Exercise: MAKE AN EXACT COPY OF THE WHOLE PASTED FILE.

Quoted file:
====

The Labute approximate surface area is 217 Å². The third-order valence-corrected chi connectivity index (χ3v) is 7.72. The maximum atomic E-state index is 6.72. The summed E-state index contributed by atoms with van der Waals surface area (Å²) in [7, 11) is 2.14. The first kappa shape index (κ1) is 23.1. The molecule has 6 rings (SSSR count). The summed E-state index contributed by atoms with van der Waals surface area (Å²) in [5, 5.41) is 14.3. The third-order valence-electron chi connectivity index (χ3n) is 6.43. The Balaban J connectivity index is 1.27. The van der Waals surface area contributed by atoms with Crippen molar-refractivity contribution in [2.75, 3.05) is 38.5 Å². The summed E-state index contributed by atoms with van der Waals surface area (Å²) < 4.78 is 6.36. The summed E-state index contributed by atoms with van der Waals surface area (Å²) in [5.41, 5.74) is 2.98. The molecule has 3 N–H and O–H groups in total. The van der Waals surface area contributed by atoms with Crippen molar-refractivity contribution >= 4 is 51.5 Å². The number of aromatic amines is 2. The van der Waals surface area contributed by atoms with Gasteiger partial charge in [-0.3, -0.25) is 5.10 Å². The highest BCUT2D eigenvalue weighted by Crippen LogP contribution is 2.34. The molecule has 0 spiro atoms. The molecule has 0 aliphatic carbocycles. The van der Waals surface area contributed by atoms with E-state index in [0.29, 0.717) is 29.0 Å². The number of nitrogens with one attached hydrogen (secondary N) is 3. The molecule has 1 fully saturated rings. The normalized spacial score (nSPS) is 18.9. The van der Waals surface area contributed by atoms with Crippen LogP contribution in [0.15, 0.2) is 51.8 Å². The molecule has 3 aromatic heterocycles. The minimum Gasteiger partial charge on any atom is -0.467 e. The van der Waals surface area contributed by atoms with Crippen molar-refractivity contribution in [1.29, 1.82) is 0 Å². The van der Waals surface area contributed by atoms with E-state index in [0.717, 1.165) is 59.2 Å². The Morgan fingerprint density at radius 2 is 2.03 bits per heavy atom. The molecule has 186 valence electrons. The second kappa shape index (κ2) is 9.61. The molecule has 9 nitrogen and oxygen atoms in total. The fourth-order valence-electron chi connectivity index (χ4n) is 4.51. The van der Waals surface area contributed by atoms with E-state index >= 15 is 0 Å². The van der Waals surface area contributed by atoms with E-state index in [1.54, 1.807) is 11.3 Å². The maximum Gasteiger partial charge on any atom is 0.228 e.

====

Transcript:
The Labute approximate surface area is 217 Å². The third-order valence-corrected chi connectivity index (χ3v) is 7.72. The maximum atomic E-state index is 6.72. The summed E-state index contributed by atoms with van der Waals surface area (Å²) in [7, 11) is 2.14. The first kappa shape index (κ1) is 23.1. The molecule has 6 rings (SSSR count). The summed E-state index contributed by atoms with van der Waals surface area (Å²) in [5, 5.41) is 14.3. The third-order valence-electron chi connectivity index (χ3n) is 6.43. The Balaban J connectivity index is 1.27. The van der Waals surface area contributed by atoms with Crippen molar-refractivity contribution in [2.75, 3.05) is 38.5 Å². The summed E-state index contributed by atoms with van der Waals surface area (Å²) < 4.78 is 6.36. The summed E-state index contributed by atoms with van der Waals surface area (Å²) in [5.41, 5.74) is 2.98. The molecule has 3 N–H and O–H groups in total. The van der Waals surface area contributed by atoms with Crippen molar-refractivity contribution >= 4 is 51.5 Å². The number of aromatic amines is 2. The van der Waals surface area contributed by atoms with Gasteiger partial charge in [-0.3, -0.25) is 5.10 Å². The highest BCUT2D eigenvalue weighted by Crippen LogP contribution is 2.34. The molecule has 0 spiro atoms. The molecule has 0 aliphatic carbocycles. The van der Waals surface area contributed by atoms with E-state index in [0.29, 0.717) is 29.0 Å². The number of nitrogens with one attached hydrogen (secondary N) is 3. The molecule has 1 fully saturated rings. The normalized spacial score (nSPS) is 18.9. The van der Waals surface area contributed by atoms with Crippen LogP contribution in [0.15, 0.2) is 51.8 Å². The molecule has 3 aromatic heterocycles. The minimum Gasteiger partial charge on any atom is -0.467 e. The van der Waals surface area contributed by atoms with Crippen molar-refractivity contribution in [1.29, 1.82) is 0 Å². The van der Waals surface area contributed by atoms with E-state index in [0.717, 1.165) is 59.2 Å². The Morgan fingerprint density at radius 2 is 2.03 bits per heavy atom. The molecule has 186 valence electrons. The second kappa shape index (κ2) is 9.61. The molecule has 9 nitrogen and oxygen atoms in total. The fourth-order valence-electron chi connectivity index (χ4n) is 4.51. The van der Waals surface area contributed by atoms with E-state index >= 15 is 0 Å². The van der Waals surface area contributed by atoms with E-state index in [1.54, 1.807) is 11.3 Å². The maximum Gasteiger partial charge on any atom is 0.228 e.